New York Attorney General-elect Eric Schneiderman (D) on Wednesday named three Justice Department veterans to his office, the New York Law Journal reported.
Barbara D. Underwood, who served as acting U.S. Solicitor General from January to June 2001 and principal deputy U.S. Solicitor General from March 1998 to January 2001, will retain her position as state solicitor general. She has argued 19 cases before the U.S. Supreme Court. Underwood also has served as chief assistant to the Eastern District U.S. Attorney.
Nancy Hoppock will serve as executive deputy attorney general for criminal justice. She currently works in the New Jersey U.S. Attorney’s Office, where she has served as an Assistant U.S. Attorney and chief of the criminal division.
In addition, Schneiderman named three honorary co-chairs to his transition team, including Zachary W. Carter, a partner at Dorsey & Whitney LLP, who served as the U.S. Attorney for the Eastern District of New York from from 1993 to 1999.
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You can learn a lot about a person from what they hang on their walls — which is why we’ve been asking Justice Department officials for a glimpse of their offices.
See, department tradition dictates that the Attorney General, the Deputy Attorney General, the Associate Attorney General, the Solicitor General and assistant attorneys general bedeck their offices with portraits of AGs past.
Typically, the department’s top three or four officials horde the most popular portraits, as is their prerogative, leaving lesser-known likenesses for their subordinates to pick through. (Call it portrait politics.)
We’re honoring this tradition with a series of posts, and our first spotlight falls on Solicitor General Elena Kagan, who took us for spin around her office on Friday.
Kagan, the Justice Department’s No. 4 official, broke with tradition. (We honor that, too.) By the time she received the list of portraits, Attorney General Eric Holder, Deputy Attorney General David Ogden and Associate Attorney General Thomas Perrelli had cut a considerable swath. (Holder, alone, has five portraits adorning his conference room and office.)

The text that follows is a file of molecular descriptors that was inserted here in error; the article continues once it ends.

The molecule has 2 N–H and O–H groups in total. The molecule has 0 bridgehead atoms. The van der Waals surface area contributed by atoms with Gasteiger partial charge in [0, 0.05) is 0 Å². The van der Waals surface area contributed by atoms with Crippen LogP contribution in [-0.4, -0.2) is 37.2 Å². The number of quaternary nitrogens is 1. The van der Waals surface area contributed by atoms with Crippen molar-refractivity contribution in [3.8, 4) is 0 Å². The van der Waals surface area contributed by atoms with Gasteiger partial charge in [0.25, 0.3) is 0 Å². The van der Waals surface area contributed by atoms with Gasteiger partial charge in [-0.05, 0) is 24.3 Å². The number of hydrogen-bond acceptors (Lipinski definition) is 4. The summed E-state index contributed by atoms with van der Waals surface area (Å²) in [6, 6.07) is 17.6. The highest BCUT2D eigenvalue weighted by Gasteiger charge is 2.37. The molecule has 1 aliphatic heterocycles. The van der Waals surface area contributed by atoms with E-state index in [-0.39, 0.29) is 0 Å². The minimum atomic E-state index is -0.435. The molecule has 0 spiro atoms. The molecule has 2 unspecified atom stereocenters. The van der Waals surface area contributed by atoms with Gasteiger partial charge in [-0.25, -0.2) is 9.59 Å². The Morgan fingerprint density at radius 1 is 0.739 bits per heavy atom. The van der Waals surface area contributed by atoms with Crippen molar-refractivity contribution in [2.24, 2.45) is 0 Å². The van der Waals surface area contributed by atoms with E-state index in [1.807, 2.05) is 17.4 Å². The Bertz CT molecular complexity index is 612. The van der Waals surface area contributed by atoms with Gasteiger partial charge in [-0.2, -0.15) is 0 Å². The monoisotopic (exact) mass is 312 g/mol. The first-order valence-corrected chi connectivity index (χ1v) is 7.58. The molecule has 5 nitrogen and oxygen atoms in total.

“Slim pickings,” Kagan joked.
So she framed the official photo of one of her mentors, the late Justice Thurgood Marshall, for whom Kagan clerked, and hung it high on the wall adjacent to her desk. Beyond the obvious historic dimension — the first woman SG paying homage to the first African-American SG — Kagan spoke of Marshall’s passion for the office. Though he came to the job reluctantly, leaving the bench of the U.S. Court of Appeals for the Second Circuit, Marshall described it as the best he ever had.
It’s fitting, Kagan said, that his photo hangs in the office he most enjoyed.
“I chose TM because he was the best lawyer of the 20th century — an absolutely sterling advocate who did more to advance justice in our country (prior to becoming a Justice!) than anyone else I can think of,” Kagan said in an e-mail, when we first inquired about her office art. “On top of all that, I worked for him, and he was a great boss and mentor. It will be wonderful to have him looking down at me as I try to do this job.”
The original photo was of Marshall’s bust only. Staff at DOJ doctored the image, adding arms and folded hands.
On the wall opposite Kagan’s desk are framed photos of former solicitors general Archibald Cox, Erwin Griswold, and Charles Fried — “the Harvard mafia,” said Kagan, who left her job as dean of HLS for the DOJ.
Cox, who served under President John F. Kennedy and was later tapped as Watergate special prosecutor, was a fixture on the law school faculty until his death in 2004. (Read our recent story here about Nixon-era Deputy Attorney General William Ruckelshaus‘ recollections of the “Saturday Night Massacre” crisis in which Nixon ordered Cox’s firing). Griswold, who served under Presidents Lyndon B. Johnson and Richard Nixon, was dean of HLS for 21 years. He died in 1994. And Fried, who served under President Ronald Reagan, is currently a professor there.